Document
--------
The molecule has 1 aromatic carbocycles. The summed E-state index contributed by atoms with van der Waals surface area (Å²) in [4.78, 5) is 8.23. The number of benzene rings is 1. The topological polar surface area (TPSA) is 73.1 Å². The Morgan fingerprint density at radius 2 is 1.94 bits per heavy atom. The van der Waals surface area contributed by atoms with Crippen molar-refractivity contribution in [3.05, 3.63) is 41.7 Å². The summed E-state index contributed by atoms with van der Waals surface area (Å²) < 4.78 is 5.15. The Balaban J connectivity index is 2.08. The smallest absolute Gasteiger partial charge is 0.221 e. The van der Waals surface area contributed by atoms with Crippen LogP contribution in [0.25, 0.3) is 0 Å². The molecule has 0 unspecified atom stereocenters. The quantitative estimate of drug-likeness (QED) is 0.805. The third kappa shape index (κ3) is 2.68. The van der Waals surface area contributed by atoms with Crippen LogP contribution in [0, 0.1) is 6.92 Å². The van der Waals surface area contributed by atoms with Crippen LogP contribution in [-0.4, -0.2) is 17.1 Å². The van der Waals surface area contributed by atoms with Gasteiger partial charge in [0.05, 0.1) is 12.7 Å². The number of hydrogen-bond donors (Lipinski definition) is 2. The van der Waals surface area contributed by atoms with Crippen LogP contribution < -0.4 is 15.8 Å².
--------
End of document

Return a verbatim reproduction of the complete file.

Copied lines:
The molecule has 1 aromatic carbocycles. The summed E-state index contributed by atoms with van der Waals surface area (Å²) in [4.78, 5) is 8.23. The number of benzene rings is 1. The topological polar surface area (TPSA) is 73.1 Å². The Morgan fingerprint density at radius 2 is 1.94 bits per heavy atom. The van der Waals surface area contributed by atoms with Crippen molar-refractivity contribution in [3.05, 3.63) is 41.7 Å². The summed E-state index contributed by atoms with van der Waals surface area (Å²) < 4.78 is 5.15. The Balaban J connectivity index is 2.08. The smallest absolute Gasteiger partial charge is 0.221 e. The van der Waals surface area contributed by atoms with Crippen LogP contribution in [0.25, 0.3) is 0 Å². The molecule has 0 unspecified atom stereocenters. The quantitative estimate of drug-likeness (QED) is 0.805. The third kappa shape index (κ3) is 2.68. The van der Waals surface area contributed by atoms with Crippen LogP contribution in [0, 0.1) is 6.92 Å². The van der Waals surface area contributed by atoms with Crippen LogP contribution in [-0.4, -0.2) is 17.1 Å². The van der Waals surface area contributed by atoms with Gasteiger partial charge in [0.05, 0.1) is 12.7 Å². The number of hydrogen-bond donors (Lipinski definition) is 2. The van der Waals surface area contributed by atoms with Crippen LogP contribution < -0.4 is 15.8 Å².